“Good” says a contingent of hardcore gamers (crikey, I hate that phrase), happy that their favored pastime remains as inaccessible to new blood as ever. They remember the Wii debacle…that awful Christmas when their cherished passion was humiliatingly reduced to Uncle Eric wildly gesticulating at the telly and beating everyone at Wii Sports. They never again want to see developers and publishers pander to ‘casual gamers’ in an effort to boost sales.
But the Wii phenomenon, short-lived as it eventually turned out to be, proved there was a real appetite among the previously uninitiated to get involved in gaming, or at least derive some pleasure from it. And for a brief moment, we had something pretty special: a console with a selection of titles that offered something for everyone. Uncle Eric could try to beat his Wii Sports bowling score and the die-hard gamer could attempt to get all 120 stars on Super Mario Galaxy. Hell, even said gamer’s little baby brother could take part by pointing the second controller at the screen to collect and fire Star Bits.
While the industry certainly took note, it didn’t follow through in the correct manner. Instead of slowly introducing increased levels of complexity to this new, suddenly intrigued audience, the market was flooded with inane variations on a theme. Critics will suggest that the Wii phenomenon was a fad: a Christmas-fuelled aberration that was never going to convert non-gamers to the cause. But of course this new audience quickly got bored of Wii Sports clones – doesn’t any gamer get bored of playing the same title again and again without something new to challenge them?
Wii Sports was essentially a hardware demo anyway: a beautifully constructed way of showing videongame virgins that now anyone could play on a console. But what was the next step for these inaugural gamers? Where was the software that furthered their gaming education rather than re-hashing the same old thing?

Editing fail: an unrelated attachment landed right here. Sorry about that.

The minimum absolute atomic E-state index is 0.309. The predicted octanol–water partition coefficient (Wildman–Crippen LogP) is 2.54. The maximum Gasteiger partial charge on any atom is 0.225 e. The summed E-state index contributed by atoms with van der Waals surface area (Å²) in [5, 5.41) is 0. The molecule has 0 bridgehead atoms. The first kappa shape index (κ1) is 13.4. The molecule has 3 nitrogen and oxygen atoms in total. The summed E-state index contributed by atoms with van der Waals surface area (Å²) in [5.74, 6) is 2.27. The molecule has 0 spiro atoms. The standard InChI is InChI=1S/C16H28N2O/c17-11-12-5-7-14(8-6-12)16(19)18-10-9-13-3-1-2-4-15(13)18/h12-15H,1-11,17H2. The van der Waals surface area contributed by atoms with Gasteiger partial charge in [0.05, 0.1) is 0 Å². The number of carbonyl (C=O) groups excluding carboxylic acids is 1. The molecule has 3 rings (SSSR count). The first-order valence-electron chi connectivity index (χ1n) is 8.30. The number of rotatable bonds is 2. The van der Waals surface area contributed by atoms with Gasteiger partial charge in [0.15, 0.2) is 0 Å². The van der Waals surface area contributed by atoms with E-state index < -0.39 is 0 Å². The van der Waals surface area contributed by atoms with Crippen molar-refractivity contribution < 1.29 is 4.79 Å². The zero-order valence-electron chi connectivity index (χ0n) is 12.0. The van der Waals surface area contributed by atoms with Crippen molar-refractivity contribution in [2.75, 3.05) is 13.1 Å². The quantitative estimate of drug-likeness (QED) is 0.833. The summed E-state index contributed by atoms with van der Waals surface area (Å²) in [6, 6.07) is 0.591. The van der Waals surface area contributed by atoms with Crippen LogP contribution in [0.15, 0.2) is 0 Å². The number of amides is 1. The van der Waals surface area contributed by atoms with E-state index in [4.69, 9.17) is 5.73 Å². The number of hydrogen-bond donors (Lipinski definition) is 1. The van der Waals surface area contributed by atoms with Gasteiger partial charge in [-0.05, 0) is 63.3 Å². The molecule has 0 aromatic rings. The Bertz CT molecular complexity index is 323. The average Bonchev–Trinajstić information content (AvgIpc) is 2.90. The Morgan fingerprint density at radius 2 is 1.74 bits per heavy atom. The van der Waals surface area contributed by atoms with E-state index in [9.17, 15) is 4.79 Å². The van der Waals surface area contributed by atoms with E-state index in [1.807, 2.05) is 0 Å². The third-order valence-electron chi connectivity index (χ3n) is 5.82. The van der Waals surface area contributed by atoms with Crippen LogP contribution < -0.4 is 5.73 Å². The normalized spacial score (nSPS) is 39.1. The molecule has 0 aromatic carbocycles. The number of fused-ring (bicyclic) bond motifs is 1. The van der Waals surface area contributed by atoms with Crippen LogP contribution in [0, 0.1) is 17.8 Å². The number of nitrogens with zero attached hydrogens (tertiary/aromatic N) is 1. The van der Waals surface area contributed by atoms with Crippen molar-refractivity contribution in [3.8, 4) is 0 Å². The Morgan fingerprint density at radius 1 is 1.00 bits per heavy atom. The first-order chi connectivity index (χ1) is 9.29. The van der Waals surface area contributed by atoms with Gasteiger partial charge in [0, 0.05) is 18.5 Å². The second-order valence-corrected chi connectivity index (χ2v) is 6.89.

Nintendo, and others, seemed to me to reach the wrong conclusion. It wasn’t that they had uncovered a huge untapped market of people who enjoyed really basic games that involved motion controls – it was that stripped of the necessity to master a complicated interface, a lot more people were open to the joys of gaming than anyone had dreamed. But instead of nurturing that audience, the industry put them off.
Aside from the odd classic geared towards a more advanced gamer, the Wii gave us a deluge of simplistic, badly designed pap – rushed games that weren’t fun to play and that didn’t build upon the skills this new demographic had picked up over the festive season. It didn’t construct more intricate challenges and rewards based around this simple interface. It didn’t encourage them to further their newfound skillset and become more fluent in the language and syntax of video games.
Yet that appetite for content among so-called “casual gamers” is still alive and well. You only have to see the number of gaming downloads on smartphones as evidence of that. And is it even accurate to call a person who spends every waking hour on Candy Crush a casual gamer, anyway? That level of obsessive commitment puts my occasional bouts in front of the PS4 to shame. Does the fact that I spend my stolen hours completing Dark Souls make me a more “committed” gamer? The key differentiator is accessibility. Yes, it’s more convenient to play a game on a phone, but more importantly – thanks to an intuitive touchscreen interface – games on phones are simply easier to play. The main thing that separates us is relative proficiency with a joypad.
So the Wii gave us a chance to welcome a new influx of gamers and blew it. But that doesn’t mean the industry can’t and shouldn’t keep trying. There are so many ways that games can be made more accessible, even those that have potentially challenging controls…
Let’s use the example of a beat ’em up, which more than most genres requires an impressive display of joypad prowess. In this type of game, mastering the controls is half the challenge – the perfection of a multi-combo counter akin to playing Rachmaninoff on a piano. And yet a common complaint you will hear with this type of game – again, from our “hardcore” friends – is when they reward “button mashers.” The ignominy of losing to someone who hasn’t learned all the special moves but is merely hammering away at the controller is infuriating for the player that has spent weeks perfecting their multi-hit reversals.